After catching a clip of an interview with Amanda Ripley on Oregon Public Broadcasting one night , I became interested in reading her book The Unthinkable: Who Survives When Disaster Strikes – and Why. It sat on my shelf for weeks because I just wasn’t sure I wanted to read about disasters. I’m glad I finally read it, though. The book gives a comprehensive look at some of our worst tragedies that examines how we think people act vs. how they actually respond. Not too surprisingly, Hollywood movies get it wrong. The author covers types of individual responses – the typical flight, freeze or hero – with a new outlook using real world scenarios and scientific studies to support her chapters. Reading the book, it becomes easy to forget that these are real life situations, as the author breaks them down in order to scrutinize, in little sections, how each disaster came together. It is those moments of imagining you’re in the disaster, however, that help the mind to formulate a plan if you ever find yourself in one of these awful circumstances.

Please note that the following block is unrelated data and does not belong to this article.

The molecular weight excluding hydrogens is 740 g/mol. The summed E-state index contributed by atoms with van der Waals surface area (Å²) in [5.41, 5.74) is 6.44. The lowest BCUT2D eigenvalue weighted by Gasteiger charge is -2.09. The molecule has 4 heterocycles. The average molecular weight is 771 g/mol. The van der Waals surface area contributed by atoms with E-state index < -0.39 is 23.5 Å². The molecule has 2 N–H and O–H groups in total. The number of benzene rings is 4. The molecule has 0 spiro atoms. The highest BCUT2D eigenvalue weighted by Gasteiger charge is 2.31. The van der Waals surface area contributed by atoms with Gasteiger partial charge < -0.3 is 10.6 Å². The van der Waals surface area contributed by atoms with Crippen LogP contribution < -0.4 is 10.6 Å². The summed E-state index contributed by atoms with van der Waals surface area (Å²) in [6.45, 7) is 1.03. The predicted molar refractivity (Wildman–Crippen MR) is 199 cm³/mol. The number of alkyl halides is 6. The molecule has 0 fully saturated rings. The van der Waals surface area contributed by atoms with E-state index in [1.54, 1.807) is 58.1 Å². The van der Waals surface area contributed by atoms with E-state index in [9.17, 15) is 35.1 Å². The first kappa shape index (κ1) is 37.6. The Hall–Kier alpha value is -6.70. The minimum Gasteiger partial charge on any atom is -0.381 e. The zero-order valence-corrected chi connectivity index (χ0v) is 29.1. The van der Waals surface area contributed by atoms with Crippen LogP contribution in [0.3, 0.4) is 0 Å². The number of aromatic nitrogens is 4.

After reading this book, it is natural to want to know about more about how to protect yourself and your family in the event of a disaster. The library has several choices, but Extreme Weather: a guide to surviving flash floods, tornadoes, hurricanes, heat waves, snowstorms, tsunamis and other natural disasters, written by meteorologist Bonnie Schneider, includes information about emergency plans for pets and what to have in an emergency safety kit. These books are for anyone interested in human behavior, those interested in the psychology of natural disasters, and those concerned about the big earthquake predicted for the Pacific Northwest.